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    Sunday, 13 May 2018

    64 ticketed for digging road to ED’s home




    TINASHE TIRIVAVI

    SHURUGWI – Sides of the highway leading to President Emmerson Mnangagwa's rural home have become a serious safety risk after hordes of illegal chrome miners invaded the area and are digging within seven metres of the road.
    The danger is so serious that Environmental Management Agency (EMA) officials had to descend on the miners last week and 64 of them were issued with $2 000 tickets each and ordered to fill up the pits they dug by Tuesday next week.
    The part of the road that is seriously affected is between Shurugwi and Zvishavane and this is the last stretch of the road to President Mnangagwa's homestead.
    Shurugwi District environmental officer Severino Kangara said in an interview with The Mirror that the illegal miners are putting the life of the President and the motoring public in great danger because of their digging and the activities have to be stopped with immediate effect.
    He also said that Shurugwi – Zvishavane Highway was one of the important roads on the Zimbabwe road network.
    However, Zanu PF district chairwoman for Shurugwi identified as Mai Manyuki said that the $2 000 ticket issued to the miners will be ignored and mining activities along Shurugwi – Zvishavane Highway will continue as usual.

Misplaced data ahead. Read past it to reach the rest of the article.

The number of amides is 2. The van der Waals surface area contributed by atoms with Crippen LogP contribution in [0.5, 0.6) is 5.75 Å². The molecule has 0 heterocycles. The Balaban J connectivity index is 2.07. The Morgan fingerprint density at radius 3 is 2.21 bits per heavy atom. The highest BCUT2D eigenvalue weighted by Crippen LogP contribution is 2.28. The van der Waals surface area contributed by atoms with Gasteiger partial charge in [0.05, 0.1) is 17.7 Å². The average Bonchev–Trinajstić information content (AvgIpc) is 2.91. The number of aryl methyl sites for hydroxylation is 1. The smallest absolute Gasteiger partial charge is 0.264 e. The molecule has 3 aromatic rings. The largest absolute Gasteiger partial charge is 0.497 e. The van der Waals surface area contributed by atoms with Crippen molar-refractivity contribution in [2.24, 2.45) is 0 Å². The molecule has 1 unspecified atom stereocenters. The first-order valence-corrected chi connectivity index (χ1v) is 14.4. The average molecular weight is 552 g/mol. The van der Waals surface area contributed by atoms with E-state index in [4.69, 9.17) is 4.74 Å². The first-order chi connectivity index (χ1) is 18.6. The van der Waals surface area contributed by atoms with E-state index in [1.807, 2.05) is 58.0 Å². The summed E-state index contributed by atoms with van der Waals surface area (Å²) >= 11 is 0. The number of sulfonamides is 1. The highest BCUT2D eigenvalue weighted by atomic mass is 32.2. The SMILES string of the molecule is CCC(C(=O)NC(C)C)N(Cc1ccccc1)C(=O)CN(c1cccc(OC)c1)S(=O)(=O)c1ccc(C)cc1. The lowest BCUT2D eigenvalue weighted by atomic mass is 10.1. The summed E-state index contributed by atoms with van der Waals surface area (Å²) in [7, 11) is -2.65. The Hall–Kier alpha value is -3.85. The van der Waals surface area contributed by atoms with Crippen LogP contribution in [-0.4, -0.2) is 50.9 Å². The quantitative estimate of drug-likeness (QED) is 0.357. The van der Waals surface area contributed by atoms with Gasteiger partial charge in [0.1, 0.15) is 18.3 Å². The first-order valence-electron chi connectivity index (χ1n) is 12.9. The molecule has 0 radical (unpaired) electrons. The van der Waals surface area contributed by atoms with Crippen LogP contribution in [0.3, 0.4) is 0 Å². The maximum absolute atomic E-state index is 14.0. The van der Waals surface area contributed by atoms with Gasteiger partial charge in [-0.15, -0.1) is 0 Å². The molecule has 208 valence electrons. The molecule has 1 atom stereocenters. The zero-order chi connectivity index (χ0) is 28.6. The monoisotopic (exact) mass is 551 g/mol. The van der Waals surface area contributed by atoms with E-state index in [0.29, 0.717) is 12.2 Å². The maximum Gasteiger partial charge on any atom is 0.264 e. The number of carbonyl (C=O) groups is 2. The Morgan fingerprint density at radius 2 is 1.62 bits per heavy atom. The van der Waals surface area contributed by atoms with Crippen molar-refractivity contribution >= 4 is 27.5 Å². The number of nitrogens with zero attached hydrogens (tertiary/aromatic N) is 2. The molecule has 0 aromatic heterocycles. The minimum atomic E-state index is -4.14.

She said everyone else in Zimbabwe was doing illegal mining and her group was no exception, adding that her group will only stop when everyone else is issued with a ticket.
    "I am not going to accept your ticket or stop any operations, I will only do so if you arrest illegal miners, countrywide because just like me they are all operating without licences. Our party told us that our livelihoods are more important than any piece of paper, therefore I will not stop," said Mai Manyuki.
    There is an outcry from all sectors over the illegal mining activities along the road.
    Traffic Safety Council of Zimbabwe spokesperson Tatenda Chinoda said such mining activities are in violation of the road safety requirements.
    He said that all roads require wide shoulders for drivers to pull over if they have an emergency and added that in case of accidents cars that veer off the road are in danger of plunging into the dug-out pits.
    "A proper road must have wide shoulders just in case the driver makes a mistake and needs to get out of the road. Uncontrolled mining activities like those ones pause serious danger to motorists and cars and busses can fall over with serious danger to human life," said Chinoda.
    "This road is key on the road network of Zimbabwe and we cannot let these miners destroy the road and the environment. They are putting road users lives at risk and it is also the same road that the President uses when he is going to his rural home," said Kangara.
    Martin Chiminya, a chrome mining community chair said that they did not know that what they were doing was illegal because they got the green light from a legitimate licence issuing committee.
    "I did not know that this was against the law. We were given the green light to mine by an issuing committee, it is the one that allocated us areas to mine. It is true that we have dug close to the road but we did not know that this was illegal," said Chiminya
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